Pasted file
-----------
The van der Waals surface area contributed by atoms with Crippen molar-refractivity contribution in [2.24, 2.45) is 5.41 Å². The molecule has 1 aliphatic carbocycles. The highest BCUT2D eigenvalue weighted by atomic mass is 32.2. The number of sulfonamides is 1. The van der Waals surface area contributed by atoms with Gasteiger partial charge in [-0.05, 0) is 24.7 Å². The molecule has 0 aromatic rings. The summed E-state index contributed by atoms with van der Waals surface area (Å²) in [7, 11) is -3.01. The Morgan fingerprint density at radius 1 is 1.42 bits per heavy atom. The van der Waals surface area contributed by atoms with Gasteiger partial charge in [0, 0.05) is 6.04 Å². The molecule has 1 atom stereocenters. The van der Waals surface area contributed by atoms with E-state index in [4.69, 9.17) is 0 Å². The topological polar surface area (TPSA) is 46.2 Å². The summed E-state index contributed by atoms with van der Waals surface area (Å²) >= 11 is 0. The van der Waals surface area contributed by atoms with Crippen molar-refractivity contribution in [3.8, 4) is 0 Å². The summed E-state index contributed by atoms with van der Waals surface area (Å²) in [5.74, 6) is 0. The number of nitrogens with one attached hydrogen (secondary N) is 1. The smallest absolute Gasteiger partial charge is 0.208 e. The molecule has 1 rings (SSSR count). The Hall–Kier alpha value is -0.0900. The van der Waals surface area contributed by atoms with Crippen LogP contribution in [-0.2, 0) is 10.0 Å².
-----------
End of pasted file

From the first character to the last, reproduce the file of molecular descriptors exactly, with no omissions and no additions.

The van der Waals surface area contributed by atoms with Crippen molar-refractivity contribution in [2.24, 2.45) is 5.41 Å². The molecule has 1 aliphatic carbocycles. The highest BCUT2D eigenvalue weighted by atomic mass is 32.2. The number of sulfonamides is 1. The van der Waals surface area contributed by atoms with Gasteiger partial charge in [-0.05, 0) is 24.7 Å². The molecule has 0 aromatic rings. The summed E-state index contributed by atoms with van der Waals surface area (Å²) in [7, 11) is -3.01. The Morgan fingerprint density at radius 1 is 1.42 bits per heavy atom. The van der Waals surface area contributed by atoms with Gasteiger partial charge in [0, 0.05) is 6.04 Å². The molecule has 1 atom stereocenters. The van der Waals surface area contributed by atoms with E-state index in [4.69, 9.17) is 0 Å². The topological polar surface area (TPSA) is 46.2 Å². The summed E-state index contributed by atoms with van der Waals surface area (Å²) >= 11 is 0. The van der Waals surface area contributed by atoms with Crippen molar-refractivity contribution in [3.8, 4) is 0 Å². The summed E-state index contributed by atoms with van der Waals surface area (Å²) in [5.74, 6) is 0. The number of nitrogens with one attached hydrogen (secondary N) is 1. The smallest absolute Gasteiger partial charge is 0.208 e. The molecule has 1 rings (SSSR count). The Hall–Kier alpha value is -0.0900. The van der Waals surface area contributed by atoms with Crippen LogP contribution in [-0.2, 0) is 10.0 Å².